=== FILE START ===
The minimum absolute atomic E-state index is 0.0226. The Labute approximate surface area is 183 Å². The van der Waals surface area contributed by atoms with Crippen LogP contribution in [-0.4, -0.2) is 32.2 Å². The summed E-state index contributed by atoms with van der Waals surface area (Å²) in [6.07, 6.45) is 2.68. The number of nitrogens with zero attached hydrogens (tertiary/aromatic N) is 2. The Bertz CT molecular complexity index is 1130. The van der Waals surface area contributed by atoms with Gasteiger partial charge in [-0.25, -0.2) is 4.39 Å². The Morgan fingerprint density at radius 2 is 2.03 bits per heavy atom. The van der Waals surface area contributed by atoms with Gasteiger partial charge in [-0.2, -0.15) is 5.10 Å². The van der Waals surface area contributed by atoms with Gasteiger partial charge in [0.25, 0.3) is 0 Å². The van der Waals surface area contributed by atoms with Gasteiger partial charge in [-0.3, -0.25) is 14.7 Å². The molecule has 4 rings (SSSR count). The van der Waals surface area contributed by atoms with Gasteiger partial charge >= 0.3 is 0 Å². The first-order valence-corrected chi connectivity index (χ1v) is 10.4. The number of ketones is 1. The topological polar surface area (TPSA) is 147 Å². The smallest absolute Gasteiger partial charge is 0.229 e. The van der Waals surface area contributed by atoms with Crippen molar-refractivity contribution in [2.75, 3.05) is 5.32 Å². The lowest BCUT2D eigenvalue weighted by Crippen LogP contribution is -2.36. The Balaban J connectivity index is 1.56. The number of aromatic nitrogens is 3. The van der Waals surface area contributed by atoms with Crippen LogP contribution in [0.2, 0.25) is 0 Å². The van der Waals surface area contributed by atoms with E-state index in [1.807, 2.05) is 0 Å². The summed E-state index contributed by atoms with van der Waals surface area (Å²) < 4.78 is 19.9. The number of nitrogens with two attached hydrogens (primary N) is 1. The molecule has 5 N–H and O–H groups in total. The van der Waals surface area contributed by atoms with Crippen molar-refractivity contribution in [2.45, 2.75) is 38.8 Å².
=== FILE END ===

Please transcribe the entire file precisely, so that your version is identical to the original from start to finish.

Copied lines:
The minimum absolute atomic E-state index is 0.0226. The Labute approximate surface area is 183 Å². The van der Waals surface area contributed by atoms with Crippen LogP contribution in [-0.4, -0.2) is 32.2 Å². The summed E-state index contributed by atoms with van der Waals surface area (Å²) in [6.07, 6.45) is 2.68. The number of nitrogens with zero attached hydrogens (tertiary/aromatic N) is 2. The Bertz CT molecular complexity index is 1130. The van der Waals surface area contributed by atoms with Gasteiger partial charge in [-0.25, -0.2) is 4.39 Å². The Morgan fingerprint density at radius 2 is 2.03 bits per heavy atom. The van der Waals surface area contributed by atoms with Gasteiger partial charge in [-0.2, -0.15) is 5.10 Å². The van der Waals surface area contributed by atoms with Gasteiger partial charge in [0.25, 0.3) is 0 Å². The van der Waals surface area contributed by atoms with Gasteiger partial charge in [-0.3, -0.25) is 14.7 Å². The molecule has 4 rings (SSSR count). The van der Waals surface area contributed by atoms with Gasteiger partial charge >= 0.3 is 0 Å². The first-order valence-corrected chi connectivity index (χ1v) is 10.4. The number of ketones is 1. The topological polar surface area (TPSA) is 147 Å². The smallest absolute Gasteiger partial charge is 0.229 e. The van der Waals surface area contributed by atoms with Crippen molar-refractivity contribution in [2.75, 3.05) is 5.32 Å². The lowest BCUT2D eigenvalue weighted by Crippen LogP contribution is -2.36. The Balaban J connectivity index is 1.56. The number of aromatic nitrogens is 3. The van der Waals surface area contributed by atoms with Crippen LogP contribution in [0.2, 0.25) is 0 Å². The van der Waals surface area contributed by atoms with E-state index in [1.807, 2.05) is 0 Å². The summed E-state index contributed by atoms with van der Waals surface area (Å²) < 4.78 is 19.9. The number of nitrogens with two attached hydrogens (primary N) is 1. The molecule has 5 N–H and O–H groups in total. The van der Waals surface area contributed by atoms with Crippen molar-refractivity contribution in [2.45, 2.75) is 38.8 Å².